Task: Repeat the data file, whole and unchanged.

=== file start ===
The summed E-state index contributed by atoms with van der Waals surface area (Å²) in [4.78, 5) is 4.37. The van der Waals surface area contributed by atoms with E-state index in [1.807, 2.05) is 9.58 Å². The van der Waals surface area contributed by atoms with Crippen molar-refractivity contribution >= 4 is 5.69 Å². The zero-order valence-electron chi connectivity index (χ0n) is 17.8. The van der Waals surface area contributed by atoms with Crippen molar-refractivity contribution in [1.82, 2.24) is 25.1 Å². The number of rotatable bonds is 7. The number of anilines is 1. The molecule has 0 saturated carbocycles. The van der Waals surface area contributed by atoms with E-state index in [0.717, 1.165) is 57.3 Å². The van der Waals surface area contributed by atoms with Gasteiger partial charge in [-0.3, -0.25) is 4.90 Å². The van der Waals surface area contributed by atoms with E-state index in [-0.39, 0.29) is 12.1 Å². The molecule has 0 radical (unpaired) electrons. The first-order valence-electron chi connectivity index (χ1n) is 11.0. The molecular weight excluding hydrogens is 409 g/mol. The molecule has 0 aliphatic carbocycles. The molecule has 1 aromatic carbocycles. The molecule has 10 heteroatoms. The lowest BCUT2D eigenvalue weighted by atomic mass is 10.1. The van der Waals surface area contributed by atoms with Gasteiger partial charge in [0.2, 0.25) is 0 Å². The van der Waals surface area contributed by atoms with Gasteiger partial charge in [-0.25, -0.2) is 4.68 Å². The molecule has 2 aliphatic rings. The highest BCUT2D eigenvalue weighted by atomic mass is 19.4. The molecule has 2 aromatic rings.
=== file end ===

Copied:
The summed E-state index contributed by atoms with van der Waals surface area (Å²) in [4.78, 5) is 4.37. The van der Waals surface area contributed by atoms with E-state index in [1.807, 2.05) is 9.58 Å². The van der Waals surface area contributed by atoms with Crippen molar-refractivity contribution >= 4 is 5.69 Å². The zero-order valence-electron chi connectivity index (χ0n) is 17.8. The van der Waals surface area contributed by atoms with Crippen molar-refractivity contribution in [1.82, 2.24) is 25.1 Å². The number of rotatable bonds is 7. The number of anilines is 1. The molecule has 0 saturated carbocycles. The van der Waals surface area contributed by atoms with E-state index in [0.717, 1.165) is 57.3 Å². The van der Waals surface area contributed by atoms with Gasteiger partial charge in [-0.3, -0.25) is 4.90 Å². The van der Waals surface area contributed by atoms with E-state index in [-0.39, 0.29) is 12.1 Å². The molecule has 0 radical (unpaired) electrons. The first-order valence-electron chi connectivity index (χ1n) is 11.0. The molecular weight excluding hydrogens is 409 g/mol. The molecule has 0 aliphatic carbocycles. The molecule has 1 aromatic carbocycles. The molecule has 10 heteroatoms. The lowest BCUT2D eigenvalue weighted by atomic mass is 10.1. The van der Waals surface area contributed by atoms with Gasteiger partial charge in [0.2, 0.25) is 0 Å². The van der Waals surface area contributed by atoms with Gasteiger partial charge in [-0.25, -0.2) is 4.68 Å². The molecule has 2 aliphatic rings. The highest BCUT2D eigenvalue weighted by atomic mass is 19.4. The molecule has 2 aromatic rings.